First impressions are kind of a big deal. A good first impression can be the deciding factor on whether or not you even give a game the time of day. Laserlife checks all the appropriate boxes needed for positive first approach: slick box art, a vibrant opening song, a simple yet efficient opening level to get the player used to its mechanics, and a strange, ambiguous narrative thread that's just begging to be pulled. When I first launched Laserlife I was instantly endeared to it. However, as it progressed, the slow realization began to sink in that I had seen ninety percent of the game within the first level.

Developer Choice Provisions (formally known as Gaijin Games) are responsible for two of my favorite indie games, Bit.Trip Runner and Bit.Trip Runner 2.  Both games combine catchy electronica music with brutal platforming gameplay seamlessly. Their latest game, Laserlife, maintains the catchy music but replaces platforming with a sort of twin stick movement-based collection game that is similar to PSN's Entwined. Admittedly, it's difficult to avoid the comparison as the gameplay is nearly identical. But Laserlife is definitely its own game. The first component that really caught my attention was the outstanding soundtrack. I'm actually listening to right now, as I write this review.

The music in Laserlife (produced by artist Tracer) is an assorted blend of mainly downtempo, trance tracks that really embolden the games dialogue-sparse story. It creates a mood perfectly in harmony with the games themes and subject material. And most of all, it's just a joy to listen to. The majority of the tracks are awash with dense, synth-laced, droning sounds and simple, rhythmic beats. Staying true to Choice Provisions penchant for syncing up their gameplay prompts with the rhythm of their music, Laserlife does an admirable, if somewhat inconsistent job of keeping the trend alive.

Each stage goes through three different sections. The first segment tasks the player with collecting orbs by moving two lasers via the analog sticks. The song in this section generally has a defined rhythm which can make the orb (or memory fragments as they're referred to in game) collecting a blast. Much like the Bit.Trip games, you can play these sections with your eyes closed as the timing for your button presses is perfectly synced with the music. The following section has a theme that ties into the narrative but the collecting is more random and chaotic. And the final section is a short journey through a blue portal that tasks you with merely avoiding a few obstructions. The level then culminates in frantic, stick wiggling as you restore our dead astronauts memories. Oh wait,  did I forget to mention the long dead astronaut that's aimlessly drifting in space? Well, that's a thing.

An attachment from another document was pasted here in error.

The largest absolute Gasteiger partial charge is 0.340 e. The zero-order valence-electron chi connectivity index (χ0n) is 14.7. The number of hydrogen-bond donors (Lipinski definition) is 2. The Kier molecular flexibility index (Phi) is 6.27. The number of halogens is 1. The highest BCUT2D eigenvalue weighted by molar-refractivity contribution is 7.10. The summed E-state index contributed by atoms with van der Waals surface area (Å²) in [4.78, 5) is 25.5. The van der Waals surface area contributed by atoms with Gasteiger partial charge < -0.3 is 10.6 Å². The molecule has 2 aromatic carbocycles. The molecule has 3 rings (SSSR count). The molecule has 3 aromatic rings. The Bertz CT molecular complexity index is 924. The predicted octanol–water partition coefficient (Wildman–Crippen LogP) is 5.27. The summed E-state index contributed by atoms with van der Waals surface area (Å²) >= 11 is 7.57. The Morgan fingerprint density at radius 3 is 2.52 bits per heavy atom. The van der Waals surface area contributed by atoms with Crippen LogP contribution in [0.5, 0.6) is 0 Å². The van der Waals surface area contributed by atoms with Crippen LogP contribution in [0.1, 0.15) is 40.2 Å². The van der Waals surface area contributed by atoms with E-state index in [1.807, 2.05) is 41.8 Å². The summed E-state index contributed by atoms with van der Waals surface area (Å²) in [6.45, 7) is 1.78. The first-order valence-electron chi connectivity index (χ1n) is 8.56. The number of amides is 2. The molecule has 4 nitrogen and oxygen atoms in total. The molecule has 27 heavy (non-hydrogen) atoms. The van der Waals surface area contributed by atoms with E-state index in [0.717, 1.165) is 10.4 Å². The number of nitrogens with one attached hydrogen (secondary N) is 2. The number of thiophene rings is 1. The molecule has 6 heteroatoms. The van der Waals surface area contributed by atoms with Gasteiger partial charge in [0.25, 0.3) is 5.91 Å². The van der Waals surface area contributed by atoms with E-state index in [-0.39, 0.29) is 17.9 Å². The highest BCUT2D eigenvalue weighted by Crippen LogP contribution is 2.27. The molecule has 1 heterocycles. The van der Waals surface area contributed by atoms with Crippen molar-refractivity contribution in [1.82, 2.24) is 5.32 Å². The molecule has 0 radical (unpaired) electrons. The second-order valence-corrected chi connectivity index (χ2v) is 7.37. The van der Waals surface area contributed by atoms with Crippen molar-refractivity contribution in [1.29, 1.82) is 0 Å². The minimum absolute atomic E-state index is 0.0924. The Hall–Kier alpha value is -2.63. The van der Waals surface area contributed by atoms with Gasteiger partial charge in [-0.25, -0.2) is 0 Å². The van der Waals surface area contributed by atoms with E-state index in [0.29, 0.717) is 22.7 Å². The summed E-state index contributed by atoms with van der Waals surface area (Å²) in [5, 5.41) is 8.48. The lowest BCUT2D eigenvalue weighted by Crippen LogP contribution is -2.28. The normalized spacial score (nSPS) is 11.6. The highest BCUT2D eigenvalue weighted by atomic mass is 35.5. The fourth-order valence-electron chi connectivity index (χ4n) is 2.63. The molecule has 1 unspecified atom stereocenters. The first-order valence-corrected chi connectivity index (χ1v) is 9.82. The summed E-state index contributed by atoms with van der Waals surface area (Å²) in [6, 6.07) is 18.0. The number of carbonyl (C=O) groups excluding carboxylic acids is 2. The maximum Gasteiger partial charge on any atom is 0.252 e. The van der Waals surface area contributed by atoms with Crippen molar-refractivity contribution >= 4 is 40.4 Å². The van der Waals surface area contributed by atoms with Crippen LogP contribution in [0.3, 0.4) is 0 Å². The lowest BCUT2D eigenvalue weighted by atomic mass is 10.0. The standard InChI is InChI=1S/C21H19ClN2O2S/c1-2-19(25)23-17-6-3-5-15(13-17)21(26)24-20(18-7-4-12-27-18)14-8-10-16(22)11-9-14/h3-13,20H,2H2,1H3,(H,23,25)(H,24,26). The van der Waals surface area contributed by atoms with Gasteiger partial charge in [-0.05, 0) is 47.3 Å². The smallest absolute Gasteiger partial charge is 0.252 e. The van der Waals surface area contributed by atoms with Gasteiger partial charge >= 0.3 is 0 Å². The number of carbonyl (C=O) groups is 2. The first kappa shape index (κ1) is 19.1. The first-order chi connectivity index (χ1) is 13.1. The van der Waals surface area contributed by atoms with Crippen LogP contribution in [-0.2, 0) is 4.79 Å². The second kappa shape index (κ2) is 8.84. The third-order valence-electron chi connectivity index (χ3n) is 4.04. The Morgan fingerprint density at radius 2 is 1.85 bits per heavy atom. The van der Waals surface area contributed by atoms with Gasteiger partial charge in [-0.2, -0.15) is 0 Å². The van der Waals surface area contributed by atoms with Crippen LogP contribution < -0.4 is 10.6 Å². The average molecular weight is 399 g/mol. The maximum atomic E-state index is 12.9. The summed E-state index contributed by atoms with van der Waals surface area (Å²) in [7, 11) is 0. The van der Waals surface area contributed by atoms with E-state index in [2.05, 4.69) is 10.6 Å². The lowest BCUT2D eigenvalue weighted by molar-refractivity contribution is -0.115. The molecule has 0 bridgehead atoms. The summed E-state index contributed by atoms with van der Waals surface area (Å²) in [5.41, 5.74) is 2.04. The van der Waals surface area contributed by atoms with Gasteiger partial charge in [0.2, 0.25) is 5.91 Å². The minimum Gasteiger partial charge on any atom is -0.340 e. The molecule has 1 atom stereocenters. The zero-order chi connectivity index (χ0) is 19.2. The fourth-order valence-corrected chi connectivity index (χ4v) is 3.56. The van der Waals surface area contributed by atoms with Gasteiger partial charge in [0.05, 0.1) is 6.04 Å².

The story in this game is certainly interesting despite its minimalist approach. Memory fragments are collected in each level which then, in turn, restore a cherished memory from our deceased astronaut's past. I didn't really get much out of the story that was here, but I have to give them credit for even attempting to weave a narrative into this genre of game.

Laserlife's biggest sin is just how sparse in feels in terms of content. I'm usually not one to complain about game length as some of my favorite games have been two to three hour experiences, but issues with variety and song selection hurt this otherwise enjoyable title. There are three core memories that break off into four stages within each memory. Now, when I say song selection, I'm not taking issue with the songs themselves, as they're fantastic, but each of those four stages within each core memory starts with the exact same song. The design choice behind this decision is frankly, rather baffling. The levels themselves do get progressively harder, but any sense of difficulty seems to have been expunged as I was never greeted with a game over or restart screen during my two to two and a half hour playtime. But maybe this was intentional as I think the design philosophy behind this game was centered more around a mood or feeling rather then a difficulty curve.

Laserlife is a game where you can quite literally space out to (no pun intended). It's like early Aphex Twin fused with Entwined and sprinkled with a dash of LSD. But it's forgettable. I squeezed a solid two to three hours out of Laserlife but once I was finished, I had no desire to go back and try for higher scores like I did with the Bit.Trip series. I wanted to love this game, I really did; the first stage showed so much promise but the lack of content and variety cemented this as an average game with a killer soundtrack and lofty aspirations.